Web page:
In the two library sources they are considered to be credible for several different reasons. First, they are published, peer-reviewed journal articles found in relevant academic publications. Second, both provide information about childhood poverty from different perspectives that have been heavily researched and peer-reviewed for accuracy and authenticity. Third, the articles are fact-based and not written from the basis of opinion or perspective. Lastly, the articles support the body of existing research on this topic with sound recommendations and rationale for more research that addresses the current policies and practices that have been a benefit and failure to overcoming the challenges associated with childhood poverty.

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The two internet sources were selected based on the following reasons. First, internet websites that end in .org are considered credible and reputable resources for information gathering. Often they are tied to organizations that specialize in the area of interest the websites are speaking to. Second, reputable, credible internet sources tend to keep their statistics updated regularly. Third, they rely on their own research based on their endeavors towards support of their topic as well as consulting with other credible sources to support their facts. Finally, the two internet sources serve as great companions to journal research articles because they give a real-world view from the perspective of the organizations that have a vested interest in the issue of childhood poverty beyond that of journal research that is often peer-reviewed and not experienced firsthand.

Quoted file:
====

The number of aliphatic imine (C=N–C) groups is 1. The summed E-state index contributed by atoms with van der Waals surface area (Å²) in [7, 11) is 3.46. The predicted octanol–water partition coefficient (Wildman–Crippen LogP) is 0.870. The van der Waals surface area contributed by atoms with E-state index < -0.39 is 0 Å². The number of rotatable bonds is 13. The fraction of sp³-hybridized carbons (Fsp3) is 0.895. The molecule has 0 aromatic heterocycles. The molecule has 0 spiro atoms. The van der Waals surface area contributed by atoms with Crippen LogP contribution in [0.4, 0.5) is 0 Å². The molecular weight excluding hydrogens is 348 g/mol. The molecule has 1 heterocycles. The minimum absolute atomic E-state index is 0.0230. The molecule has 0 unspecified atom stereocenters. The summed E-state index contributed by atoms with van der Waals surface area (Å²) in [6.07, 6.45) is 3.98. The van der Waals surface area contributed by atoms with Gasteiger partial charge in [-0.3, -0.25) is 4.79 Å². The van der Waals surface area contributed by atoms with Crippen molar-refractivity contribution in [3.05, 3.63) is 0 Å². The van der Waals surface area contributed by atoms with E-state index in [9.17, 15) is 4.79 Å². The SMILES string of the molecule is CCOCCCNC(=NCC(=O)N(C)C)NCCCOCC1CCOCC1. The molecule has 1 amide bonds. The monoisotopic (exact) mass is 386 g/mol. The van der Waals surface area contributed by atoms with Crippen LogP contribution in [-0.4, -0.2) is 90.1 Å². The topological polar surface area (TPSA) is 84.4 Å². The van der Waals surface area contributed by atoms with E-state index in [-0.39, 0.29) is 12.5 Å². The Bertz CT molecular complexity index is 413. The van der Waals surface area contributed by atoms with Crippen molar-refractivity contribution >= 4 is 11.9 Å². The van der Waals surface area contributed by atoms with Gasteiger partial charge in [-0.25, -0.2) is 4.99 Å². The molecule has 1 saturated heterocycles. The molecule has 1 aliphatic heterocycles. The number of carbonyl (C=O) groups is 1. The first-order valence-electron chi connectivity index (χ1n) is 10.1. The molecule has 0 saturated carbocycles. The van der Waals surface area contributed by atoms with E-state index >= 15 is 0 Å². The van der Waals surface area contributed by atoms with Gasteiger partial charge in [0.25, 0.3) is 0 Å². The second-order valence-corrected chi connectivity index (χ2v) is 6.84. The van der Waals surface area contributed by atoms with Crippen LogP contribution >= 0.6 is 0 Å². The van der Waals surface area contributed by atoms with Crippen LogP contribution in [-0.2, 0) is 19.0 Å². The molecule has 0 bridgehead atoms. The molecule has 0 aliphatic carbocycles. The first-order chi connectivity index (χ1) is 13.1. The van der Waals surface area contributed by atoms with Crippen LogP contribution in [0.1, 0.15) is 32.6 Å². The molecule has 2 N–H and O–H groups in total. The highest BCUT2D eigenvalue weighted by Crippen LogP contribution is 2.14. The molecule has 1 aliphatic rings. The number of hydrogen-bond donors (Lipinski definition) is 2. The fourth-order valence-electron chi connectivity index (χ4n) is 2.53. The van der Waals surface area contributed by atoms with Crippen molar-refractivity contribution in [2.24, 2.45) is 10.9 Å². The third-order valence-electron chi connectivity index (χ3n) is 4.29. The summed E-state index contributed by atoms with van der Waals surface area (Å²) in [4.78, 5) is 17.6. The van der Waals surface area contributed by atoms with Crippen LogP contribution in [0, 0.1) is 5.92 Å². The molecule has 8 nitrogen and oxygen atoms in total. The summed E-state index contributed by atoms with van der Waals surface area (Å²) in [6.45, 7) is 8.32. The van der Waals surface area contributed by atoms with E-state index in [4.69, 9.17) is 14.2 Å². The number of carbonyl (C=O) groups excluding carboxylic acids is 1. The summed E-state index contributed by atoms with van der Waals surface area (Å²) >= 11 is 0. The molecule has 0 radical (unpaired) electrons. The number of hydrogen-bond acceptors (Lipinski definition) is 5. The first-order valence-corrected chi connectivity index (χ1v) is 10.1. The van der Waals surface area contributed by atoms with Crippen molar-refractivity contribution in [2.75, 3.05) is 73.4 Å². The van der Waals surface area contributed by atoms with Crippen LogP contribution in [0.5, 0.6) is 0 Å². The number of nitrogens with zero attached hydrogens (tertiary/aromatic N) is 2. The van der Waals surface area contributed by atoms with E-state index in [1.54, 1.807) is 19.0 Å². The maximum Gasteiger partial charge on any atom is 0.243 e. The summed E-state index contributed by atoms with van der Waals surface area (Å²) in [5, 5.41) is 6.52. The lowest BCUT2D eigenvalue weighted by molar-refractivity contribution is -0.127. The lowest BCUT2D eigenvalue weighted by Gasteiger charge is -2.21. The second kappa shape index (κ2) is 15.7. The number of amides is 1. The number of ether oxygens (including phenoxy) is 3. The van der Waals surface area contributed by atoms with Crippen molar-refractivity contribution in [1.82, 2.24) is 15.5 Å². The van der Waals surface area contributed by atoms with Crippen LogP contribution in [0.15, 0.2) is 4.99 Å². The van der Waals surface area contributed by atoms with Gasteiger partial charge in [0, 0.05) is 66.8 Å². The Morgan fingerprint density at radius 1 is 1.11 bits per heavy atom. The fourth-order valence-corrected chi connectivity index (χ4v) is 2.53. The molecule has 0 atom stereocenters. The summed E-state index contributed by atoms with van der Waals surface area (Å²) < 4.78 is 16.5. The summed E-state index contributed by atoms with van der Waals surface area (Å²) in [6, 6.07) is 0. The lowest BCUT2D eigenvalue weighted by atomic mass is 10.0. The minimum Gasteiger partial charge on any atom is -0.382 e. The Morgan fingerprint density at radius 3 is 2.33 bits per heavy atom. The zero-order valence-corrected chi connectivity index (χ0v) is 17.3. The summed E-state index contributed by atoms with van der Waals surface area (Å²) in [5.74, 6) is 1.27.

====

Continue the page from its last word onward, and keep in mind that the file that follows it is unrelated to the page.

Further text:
• Effects of Poverty, Hunger, and Homelessness on Children and Youth. (n.d.). Retrieved February 18, 2016, from

  • Manny, J. G. (2005). Access to mental health services: The struggle of poverty affected urban children of color. Child & Adolescent Social Work Journal, 22(3-4), 245-256.

  • Sherman, A., & Sandfort, J. (1998). Poor children and poor policy? New research on child poverty: Fighting child poverty in America: How research can help. Contemporary Sociology, 27(6), 555-561.

  • What causes hunger? | WFP | United Nations World Food Programme – Fighting Hunger Worldwide. (n.d.). Retrieved February 18, 2016, from